Chek Mates: "Anton in Show Business," at the Village Theatre through June 3 Print
Theatre - Reviews
Written by Thom White   
Tuesday, 29 May 2012 06:10

Cari Downing, Lauren Vickers, and Jackie Madunic in Anton in Show BusinessThank the theatre gods for Denise Yoder, as her presence livens up New Ground Theatre’s production of Anton in Show Business every moment she's on stage. Portraying a handful of characters, Yoder really gets to showcase her range; whether she's playing a somewhat ditzy stage manager, or a race-conscious black woman directing a play-within-a-play, or a self-assured, bad-joke-telling, male underwriter, Yoder’s sense of pace and comic timing are flawless. (Her director is a particular hoot, and her aggressively annoyed attitude as the stage manager T-Anne – who grows more and more impatient throughout the piece – is hysterical from beginning to end.)

It’s unfortunate, though, that playwright Jane Martin’s script doesn’t stick with the tone set by T-Anne’s opening monologue. Directed here by Wayne Hess, Martin’s backstage comedy gets off to a great start – with T-Anne explaining the ladder on stage as an homage to Thornton Wilder – prior to her offering a “map” of theatre, with New York’s Broadway the center of the universe, surrounded by off-Broadway, off-off-Broadway, regional theatre, and finally, “that place on the West Coast from which actors don’t return.” The description sets up the play as a biting satire of theatre, which – presuming the whole work is as funny as its opening monologue – means the audience is in for one hell of a time laughing along with theatrical inside jokes, abundant self-references, and self-deprecation.

Anton in Show Business, however, does not follow this track. Instead, Martin mixes in a plot involving three disparate actresses starring in a regional-theatre production of Anton Chekhov’s The Three Sisters in San Antonio. Cari Downing’s Lisabette is a former third-grade teacher from Texas, who is finally fulfilling her dream of being a stage actress, and asks for God’s forgiveness every time she (sort of) cusses. Lauren Vickers’ Casey is the “Queen of off-off-Broadway,” after starring in her 200th role without pay. And Jackie Madunic’s Holly is a well-known television star, who is starring in a Chekhov play so Hollywood will take her seriously and she’ll land a major movie role.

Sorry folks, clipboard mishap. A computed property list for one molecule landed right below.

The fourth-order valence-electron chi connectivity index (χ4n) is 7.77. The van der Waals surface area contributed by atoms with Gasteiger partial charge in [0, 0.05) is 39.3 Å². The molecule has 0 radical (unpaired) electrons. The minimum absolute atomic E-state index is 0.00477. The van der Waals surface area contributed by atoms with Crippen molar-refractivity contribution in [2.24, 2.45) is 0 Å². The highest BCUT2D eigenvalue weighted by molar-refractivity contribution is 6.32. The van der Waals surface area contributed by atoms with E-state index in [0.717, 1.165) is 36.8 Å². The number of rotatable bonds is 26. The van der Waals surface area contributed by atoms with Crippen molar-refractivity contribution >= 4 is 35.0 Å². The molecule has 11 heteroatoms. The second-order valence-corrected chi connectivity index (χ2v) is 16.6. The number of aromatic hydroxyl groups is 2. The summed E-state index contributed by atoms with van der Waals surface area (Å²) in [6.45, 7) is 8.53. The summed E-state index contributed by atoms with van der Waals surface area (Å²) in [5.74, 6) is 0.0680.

Yet while I liked the characters, I didn’t really care whether or not their production would be a success. Downing, Vickers, and Madunic do a fine job of shading their actresses with simple sweetness, dismissive negativity, and domineering self-worth, respectively, but I kept wishing the play would return to the smart, acerbic assessment of modern theatre delivered in the opening monologue. There are bits of it here and there throughout the piece, particularly in Yoder’s multiple roles and James Driscoll’s series of impressively portrayed, perfectly accented directors – one a flamingly gay Brit, and another a no-nonsense, theatrical, Russian genius. But Martin’s storyline for the three actresses keeps taking more and more control of the script, and while touching at times – Casey describes her dealings with breast cancer, and Lisabette reveals that she's been raped (more than once) with poignant, “it’s in the past” casualness – Anton in Show Business could stand to be a lot funnier.

The pacing of Hess’ production doesn’t help, as some scenes lose their punch due to the slower tempo in which lines are delivered, and their unnecessary pauses. This is particularly true in scenes involving Susan McPeters’ Joby, who questions the play's proceedings in a style that's meant to be witty, but falls too far on the side of “sincere.” McPeters’ realistic portrayal tends to slow the production’s pace, particularly when Joby questions why a male actor (played by Driscoll) is portraying a male director when the script specifically calls for a woman to play the male. (The bit is included as a statement on modern productions, where, as we're told, “80-percent of the roles in the American theatre are played by men, and 90-percent of the directors are men.”) Her interactions are intended to interrupt the play, but McPeters’ scenes could still be a bit tighter.

In contrast to McPeters' Joby, Molly McLaughlin’s Kate, the play-within-a-play's producer, seems too consciously “acted.” McLaughlin’s effort shows, as her inflections are a little too practiced, and her physical movements are too deliberately broad. However, there’s no sense of pretense in McLaughlin’s multitude of minor characters. Her country singer, Ben – who is also starring in The Three Sisters – has just the right amount of twang in his voice and makes rather endearing connection with Madunic’s Holly, and I also believed in McLaughlin’s gay costume designer, who isn’t overplayed in the slightest. McLaughlin, here, excels most when portraying people wholly different from herself.

It is Yoder, though who steals the show. Each and every one of her characters is a memorable one, and I wish Martin had written the other Anton in Show Business figures with as much humorous punch; based on how well they assumed the roles that were handed to them, I’m sure this cast could have handled a sharper comedy.

 

Anton in Show Business runs at the Village Theatre (2113 East 11th Street, Village of East Davenport) through June 3, and tickets and information are available by calling (563)326-7529 or visiting NewGroundTheatre.org.